Wednesday, May 27, 2015

Budgies


When I was a little girl we had a pet budgie.  She was an albino, snowy white with pretty pink eyes, and we would let her out of her cage every day so that she could fly freely.  I loved her dearly, she would sit on my finger and chirp to me and I would try to chirp back at her.  We also had a Ginger Tom called Binkey.  Amazingly Binkey and Kim, although never great friends (and yes we always made sure our cat was out of the room when we opened Kim's cage), coexisted for the extent of Kim's natural life span. Kim crosses my mind every now and again, and even more so when we found the budgie aviary at Reston Zoo.


My in-laws were visiting.  Gregg and his Dad were in a different area while Celia and I went to look at a few of the exhibits.  I found the aviary on our last visit and knew she would enjoy it as much as I did.  It was busier this time, a very popular place, with lots of parents with small children.  At the entrance you could buy little sticks with seed stuck on the end of them.  We didn't know about the budgies at the time, and therefore didn't look for the food we could have given them. 


 It was entertaining watching the children feeding them.  Some were very excited and had to be coaxed to stay calm so that they wouldn't frighten the budgies away.  Others had this look of complete and total awe on their faces.  You could tell they had never fed a little bird from their own hands.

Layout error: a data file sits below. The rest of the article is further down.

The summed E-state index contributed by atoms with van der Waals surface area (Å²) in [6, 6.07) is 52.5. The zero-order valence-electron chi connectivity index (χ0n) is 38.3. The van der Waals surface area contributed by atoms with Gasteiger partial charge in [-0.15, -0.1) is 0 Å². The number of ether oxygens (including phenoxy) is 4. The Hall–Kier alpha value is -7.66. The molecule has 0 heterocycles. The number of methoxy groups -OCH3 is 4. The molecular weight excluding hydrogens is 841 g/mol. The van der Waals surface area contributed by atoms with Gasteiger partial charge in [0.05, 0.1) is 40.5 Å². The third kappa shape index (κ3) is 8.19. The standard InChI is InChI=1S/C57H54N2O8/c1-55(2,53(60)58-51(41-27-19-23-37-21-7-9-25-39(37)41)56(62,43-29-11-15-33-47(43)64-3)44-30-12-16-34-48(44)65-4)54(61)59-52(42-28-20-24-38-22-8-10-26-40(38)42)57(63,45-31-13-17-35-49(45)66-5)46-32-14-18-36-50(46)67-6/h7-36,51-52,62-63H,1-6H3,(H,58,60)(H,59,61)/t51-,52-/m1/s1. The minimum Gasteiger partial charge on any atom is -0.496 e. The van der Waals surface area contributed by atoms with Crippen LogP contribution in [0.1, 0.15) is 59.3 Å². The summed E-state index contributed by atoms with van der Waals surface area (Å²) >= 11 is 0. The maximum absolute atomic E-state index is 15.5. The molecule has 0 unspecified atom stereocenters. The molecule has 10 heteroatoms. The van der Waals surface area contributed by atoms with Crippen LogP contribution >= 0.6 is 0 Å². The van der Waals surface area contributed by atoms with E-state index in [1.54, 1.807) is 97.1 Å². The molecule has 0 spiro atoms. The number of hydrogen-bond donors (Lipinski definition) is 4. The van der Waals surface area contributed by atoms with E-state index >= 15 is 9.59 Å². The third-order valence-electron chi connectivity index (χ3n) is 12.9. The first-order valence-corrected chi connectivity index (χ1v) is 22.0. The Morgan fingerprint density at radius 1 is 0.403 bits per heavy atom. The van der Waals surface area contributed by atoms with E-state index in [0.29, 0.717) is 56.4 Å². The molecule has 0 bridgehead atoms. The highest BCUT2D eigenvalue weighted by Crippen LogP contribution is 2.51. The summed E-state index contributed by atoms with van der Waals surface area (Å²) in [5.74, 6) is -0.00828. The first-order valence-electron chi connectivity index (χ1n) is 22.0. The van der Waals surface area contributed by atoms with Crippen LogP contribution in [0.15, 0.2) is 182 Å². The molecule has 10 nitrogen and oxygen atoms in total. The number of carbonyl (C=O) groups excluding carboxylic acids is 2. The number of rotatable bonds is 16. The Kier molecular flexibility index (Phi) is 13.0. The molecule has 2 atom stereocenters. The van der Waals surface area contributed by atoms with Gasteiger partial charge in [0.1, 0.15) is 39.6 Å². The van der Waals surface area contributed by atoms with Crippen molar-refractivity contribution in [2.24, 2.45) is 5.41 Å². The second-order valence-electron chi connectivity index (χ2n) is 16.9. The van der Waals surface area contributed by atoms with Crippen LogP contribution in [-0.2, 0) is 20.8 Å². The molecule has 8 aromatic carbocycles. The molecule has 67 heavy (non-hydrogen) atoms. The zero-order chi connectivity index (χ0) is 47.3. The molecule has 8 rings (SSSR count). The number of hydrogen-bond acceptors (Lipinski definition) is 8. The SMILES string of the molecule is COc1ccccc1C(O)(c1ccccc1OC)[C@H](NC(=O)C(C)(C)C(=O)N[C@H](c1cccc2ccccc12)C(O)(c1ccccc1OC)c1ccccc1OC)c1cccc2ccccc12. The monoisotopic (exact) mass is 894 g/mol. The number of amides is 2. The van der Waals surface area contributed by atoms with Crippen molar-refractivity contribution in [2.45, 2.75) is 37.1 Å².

Budgies originated in Australia.  (How wonderful to see them flying around freely.  I can only imagine how noisy they would be in the trees.)  The normal color for them is a bright green with a yellow head.  These are and were always the only color budgie ever found in the wild.  These colors help them camouflage in the leaves. 


I also read online that budgies have two subspecies, the American budgie and the English budgie.  The American budgie is slightly larger than the wild budgie, but that is the only real diffence between them, other than the fact that the American budgie has more color mutations.  The English budgie is much larger than the other types of budgies.  Firstly it has a larger forehead.  Also these live from five to seven years with good care, instead of fifteen or more.  But both the American and the English budgie make very good companions.


The word "budgie" is a shorter version of the actual name "budgerigar", which is an ancient Australian word meaning "good to eat."  The Latin name of this species of parrot is Melopsittacus unduiatus.  


Budgies are found all over Australia, mostly deserts, farmlands and woodlands.  There are no actual threats, though large numbers of wild budgies die during drought.  But budgies can very easily reproduce and that makes up for the drought loss. 


They are sometimes found in huge flocks, flocks that can cloud up the skies.  Budgies like to gather in even bigger flocks near or at watering holes and are normally very active during the day.


I found all this information from a great site which you can find here.


One last shot, a close up of Celia's hand feeding this cute green and yellow one. A very nice gentleman heard me say that we would have to remember to buy some of those sticks next time we came.  He gave me one of his, a kindness that was very much appreciated by both of us.